Wednesday, February 28, 2024

Federal audit of CFCC: what it means, CFCC’s response and what’s next

A review of Cape Fear Community College's student aid program revealed several issues. (Port City Daily photo / COURTESY CFCC)
A review of Cape Fear Community College’s student aid program revealed several issues. (Port City Daily photo/COURTESY CFCC)

WILMINGTON – Last week, Cape Fear Community College received notice from the Department of Education.

The audit, officially known as a “program review,” was performed by the Federal Student Aid (FSA) office of the Department of Education (DOE) in February. Program reviews are part of the FSA’s routine oversight operations; the reviews are performed randomly, using samples of aid forms from colleges and universities.

This review was the FSA’s first time looking at CFCC’s student aid program, according to Rachael Nadeau, spokeswoman for the college. The preliminary program review examined the funding paperwork for 30 students and found issues with more than half.

Students agree to the terms of student aid, but colleges are also on the hook to repay unused federal funding.
Students agree to the terms of student aid, but colleges are also on the hook to repay unused federal funding.

CFCC did not make the audit immediately available, citing an ongoing relocation of college offices.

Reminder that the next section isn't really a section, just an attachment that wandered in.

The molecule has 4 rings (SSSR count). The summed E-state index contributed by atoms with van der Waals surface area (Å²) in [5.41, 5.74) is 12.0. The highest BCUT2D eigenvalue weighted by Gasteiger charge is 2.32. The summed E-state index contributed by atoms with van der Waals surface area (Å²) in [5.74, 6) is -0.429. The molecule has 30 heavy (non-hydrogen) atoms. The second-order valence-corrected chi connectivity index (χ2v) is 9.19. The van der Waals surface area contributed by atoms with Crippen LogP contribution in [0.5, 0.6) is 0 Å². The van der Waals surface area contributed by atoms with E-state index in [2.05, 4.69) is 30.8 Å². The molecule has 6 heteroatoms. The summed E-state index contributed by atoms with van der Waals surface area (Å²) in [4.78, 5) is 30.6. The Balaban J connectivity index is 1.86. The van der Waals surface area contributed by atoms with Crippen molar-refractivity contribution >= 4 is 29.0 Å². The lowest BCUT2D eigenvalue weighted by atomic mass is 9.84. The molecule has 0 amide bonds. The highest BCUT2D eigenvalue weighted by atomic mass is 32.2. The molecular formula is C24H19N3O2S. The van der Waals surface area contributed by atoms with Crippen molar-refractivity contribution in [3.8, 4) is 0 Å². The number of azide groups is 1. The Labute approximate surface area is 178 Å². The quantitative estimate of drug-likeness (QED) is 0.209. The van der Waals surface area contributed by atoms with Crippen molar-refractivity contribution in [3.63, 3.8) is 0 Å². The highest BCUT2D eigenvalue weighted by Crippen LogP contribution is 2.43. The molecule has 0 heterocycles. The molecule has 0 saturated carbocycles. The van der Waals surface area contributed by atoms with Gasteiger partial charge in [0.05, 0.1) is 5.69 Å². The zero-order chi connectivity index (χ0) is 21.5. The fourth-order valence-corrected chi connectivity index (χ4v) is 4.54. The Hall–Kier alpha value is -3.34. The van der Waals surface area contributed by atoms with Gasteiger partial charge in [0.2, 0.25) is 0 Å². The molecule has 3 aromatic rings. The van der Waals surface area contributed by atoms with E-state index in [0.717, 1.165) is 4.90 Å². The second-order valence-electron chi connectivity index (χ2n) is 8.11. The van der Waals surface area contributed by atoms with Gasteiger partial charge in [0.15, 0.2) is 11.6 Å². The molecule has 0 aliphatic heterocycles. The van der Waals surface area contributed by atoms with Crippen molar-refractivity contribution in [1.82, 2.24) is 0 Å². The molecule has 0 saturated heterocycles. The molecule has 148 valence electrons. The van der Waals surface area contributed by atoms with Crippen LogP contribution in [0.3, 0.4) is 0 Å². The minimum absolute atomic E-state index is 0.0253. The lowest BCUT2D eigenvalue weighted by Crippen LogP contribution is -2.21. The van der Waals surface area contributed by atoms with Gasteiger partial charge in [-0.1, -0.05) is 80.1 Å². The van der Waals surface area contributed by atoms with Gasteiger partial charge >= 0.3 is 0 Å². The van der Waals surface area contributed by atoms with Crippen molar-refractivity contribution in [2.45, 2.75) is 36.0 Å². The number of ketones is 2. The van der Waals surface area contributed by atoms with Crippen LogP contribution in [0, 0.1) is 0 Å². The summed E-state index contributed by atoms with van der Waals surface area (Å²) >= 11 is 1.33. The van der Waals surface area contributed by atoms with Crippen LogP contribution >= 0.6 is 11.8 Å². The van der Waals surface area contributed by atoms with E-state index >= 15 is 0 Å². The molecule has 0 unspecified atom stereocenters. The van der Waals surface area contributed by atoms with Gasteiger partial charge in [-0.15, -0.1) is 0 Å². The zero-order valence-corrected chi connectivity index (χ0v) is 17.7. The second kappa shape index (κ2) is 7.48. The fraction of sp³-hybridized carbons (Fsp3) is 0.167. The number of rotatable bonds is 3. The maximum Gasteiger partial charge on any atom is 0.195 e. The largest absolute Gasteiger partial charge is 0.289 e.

The primary concern cited in the audit, according to Nadeau, was the college’s ability to track students who were “unofficially” withdrawing. These are students who earn non-passing grades because they have stopped going to classes, as opposed to failing assignments.

Such students often owe refunds of student aid money they have received. Refunds are paid to the college, but the college must in turn refund the money to the FSA – for that reason the federal government requires colleges to maintain records of students that unofficially withdraw.

According to Nadeau, CFCC has 60 days to respond to the FSA review. CFCC is gathering information about its student receiving aid (including data on enrollment, selective service and student counseling mandated for struggling students receiving aid).

“We are currently gathering data and preparing a response to the Preliminary Program Review Report, and it is a very complex process as you can imagine,” said Nadeau.

It is not clear if potential oversights by CFCC will lead to the college owing refunds to DOE.

Nadeau stated that “[CFCC] is hesitant to speculate on any amounts, that may potentially be owed, prior to receiving the Final Program Review Report from the DOE.”

The FSA’s final evaluation of CFCC’s student aid program is due at the end of June. Nadeau said there would be more information about potential actions or changes at that point.

Related Articles